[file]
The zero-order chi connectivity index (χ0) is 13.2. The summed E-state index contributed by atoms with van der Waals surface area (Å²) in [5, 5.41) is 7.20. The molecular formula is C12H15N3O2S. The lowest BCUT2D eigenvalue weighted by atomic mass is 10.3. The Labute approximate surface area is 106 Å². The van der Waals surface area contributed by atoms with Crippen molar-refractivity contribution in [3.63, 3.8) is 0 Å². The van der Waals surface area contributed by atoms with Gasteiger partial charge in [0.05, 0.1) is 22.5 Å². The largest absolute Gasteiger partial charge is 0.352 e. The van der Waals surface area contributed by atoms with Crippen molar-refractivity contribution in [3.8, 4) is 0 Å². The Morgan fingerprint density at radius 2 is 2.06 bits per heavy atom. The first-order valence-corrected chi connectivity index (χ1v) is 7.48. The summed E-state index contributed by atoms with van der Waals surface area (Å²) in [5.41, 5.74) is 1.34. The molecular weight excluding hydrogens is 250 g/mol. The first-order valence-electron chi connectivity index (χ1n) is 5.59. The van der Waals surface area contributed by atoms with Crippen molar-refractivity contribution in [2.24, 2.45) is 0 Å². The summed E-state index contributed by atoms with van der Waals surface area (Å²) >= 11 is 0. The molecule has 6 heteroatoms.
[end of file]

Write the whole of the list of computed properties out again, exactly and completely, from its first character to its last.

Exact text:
The zero-order chi connectivity index (χ0) is 13.2. The summed E-state index contributed by atoms with van der Waals surface area (Å²) in [5, 5.41) is 7.20. The molecular formula is C12H15N3O2S. The lowest BCUT2D eigenvalue weighted by atomic mass is 10.3. The Labute approximate surface area is 106 Å². The van der Waals surface area contributed by atoms with Crippen molar-refractivity contribution in [3.63, 3.8) is 0 Å². The van der Waals surface area contributed by atoms with Gasteiger partial charge in [0.05, 0.1) is 22.5 Å². The largest absolute Gasteiger partial charge is 0.352 e. The van der Waals surface area contributed by atoms with Crippen molar-refractivity contribution in [3.8, 4) is 0 Å². The Morgan fingerprint density at radius 2 is 2.06 bits per heavy atom. The first-order valence-corrected chi connectivity index (χ1v) is 7.48. The summed E-state index contributed by atoms with van der Waals surface area (Å²) in [5.41, 5.74) is 1.34. The molecular weight excluding hydrogens is 250 g/mol. The first-order valence-electron chi connectivity index (χ1n) is 5.59. The van der Waals surface area contributed by atoms with Crippen molar-refractivity contribution in [2.24, 2.45) is 0 Å². The summed E-state index contributed by atoms with van der Waals surface area (Å²) >= 11 is 0. The molecule has 6 heteroatoms.